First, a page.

Man Booker Prize will now be open to any novel written in English

The prestigious UK writing prize will now be open to any works that are published in the UK and were written in English.

By , Staff Writer

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    Two of this year's nominees for the Man Booker Prize are 'The Lowland' by Jhumpa Lahiri and 'The Testament of Mary' by Colm Tóibín.
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Well, Man Booker Prize literary director Ion Trewin did say there was more to the story when he was asked whether Americans would qualify for the award next year.

Those behind the prize have announced that not only will American writers be able to receive the Booker next year but any novel that is released in English and is published in the UK could get the prize starting in 2014.

Before now, only writers from the UK, Ireland, or countries belonging to the Commonwealth of Nations qualified for the Booker.

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When rumors swirled last week that the Booker would be open to American writers starting next year, Trewin told the Guardian, “The information which is currently in circulation is incomplete” and said the announcement would come this week.

Booker Prize Foundation chair Jonathan Taylor said in a statement that the trustees originally considered making a separate prize for American writers but that “at the end of the process we were wary of jeopardizing or diluting the existing Man Booker Prize. Instead we agreed that the prize, which for 45 years has been the touchstone for literary fiction written in English of the highest quality, could enhance its prestige and reputation through expansion, rather than by setting up a separate prize... We are embracing the freedom of English in its versatility, in its vigor, in its vitality and in its glory wherever it may be. We are abandoning the constraints of geography and national boundaries.”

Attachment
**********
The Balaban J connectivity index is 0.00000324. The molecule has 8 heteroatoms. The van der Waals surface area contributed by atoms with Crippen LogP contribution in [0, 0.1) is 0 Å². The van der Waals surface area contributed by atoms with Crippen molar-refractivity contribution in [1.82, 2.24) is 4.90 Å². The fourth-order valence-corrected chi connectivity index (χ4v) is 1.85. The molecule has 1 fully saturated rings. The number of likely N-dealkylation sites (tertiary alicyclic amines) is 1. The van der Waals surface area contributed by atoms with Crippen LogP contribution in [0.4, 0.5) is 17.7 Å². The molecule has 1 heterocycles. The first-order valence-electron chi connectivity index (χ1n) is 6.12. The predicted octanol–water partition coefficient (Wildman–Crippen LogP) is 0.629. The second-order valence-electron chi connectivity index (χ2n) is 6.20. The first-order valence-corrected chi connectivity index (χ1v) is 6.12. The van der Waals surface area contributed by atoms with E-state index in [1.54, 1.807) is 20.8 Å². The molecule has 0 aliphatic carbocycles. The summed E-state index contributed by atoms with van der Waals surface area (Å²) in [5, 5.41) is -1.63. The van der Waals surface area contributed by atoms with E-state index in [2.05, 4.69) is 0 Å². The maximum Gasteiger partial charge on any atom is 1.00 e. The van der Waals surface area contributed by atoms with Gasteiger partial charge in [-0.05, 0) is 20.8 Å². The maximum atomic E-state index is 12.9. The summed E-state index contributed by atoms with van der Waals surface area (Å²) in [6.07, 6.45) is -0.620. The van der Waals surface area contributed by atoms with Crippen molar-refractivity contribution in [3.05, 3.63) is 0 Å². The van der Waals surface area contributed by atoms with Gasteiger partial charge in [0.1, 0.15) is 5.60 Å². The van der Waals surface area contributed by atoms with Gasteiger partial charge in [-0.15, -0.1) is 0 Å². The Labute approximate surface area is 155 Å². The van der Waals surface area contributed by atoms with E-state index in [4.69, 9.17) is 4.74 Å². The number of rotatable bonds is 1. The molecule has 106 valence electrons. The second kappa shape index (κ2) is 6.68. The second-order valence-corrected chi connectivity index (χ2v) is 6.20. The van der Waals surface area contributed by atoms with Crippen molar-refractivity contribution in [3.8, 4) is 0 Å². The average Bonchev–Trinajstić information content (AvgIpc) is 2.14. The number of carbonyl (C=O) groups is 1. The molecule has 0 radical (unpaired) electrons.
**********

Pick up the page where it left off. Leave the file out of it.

In addition, the requirements for how many works can be submitted for consideration by a publisher have also changed. If a publisher has had more titles make the longlist for the Booker recently, it will be able to submit more works. Publishers who have not recently had a work nominated will only be allowed to send in one title, while those with one or two titles that made the longlist within the past five years will be allowed two and so on, with a maximum of publishers who have had five or more titles nominated being allowed to submit four works.

Taylor said this rule “recognizes literary achievement” and that the new requirements were brought on partially by the amount of books judges are usually required to read, which he said “has long been a concern.”

“We are reasonably confident that the new arrangement will be slightly less challenging in terms of reading than the 151 books the judges considered this year,” he said.

To those writers who are worried more entries will mean authors from the UK are less likely to win the Booker, Trewin said, “Increased competition will be an even greater accolade,” according to the Telegraph.

When the possibility of American writers being included in consideration for the Booker was discussed last week, many writers were displeased, with current nominee Jim Crace telling the Independent, “There’s something in there that you would lose if you open it up to American author” and former winner Howard Jacobson telling the Telegraph that such a move would be the “wrong decision.”

The shortlist for this year’s prize was recently released and the winner will be announced on Oct. 15.

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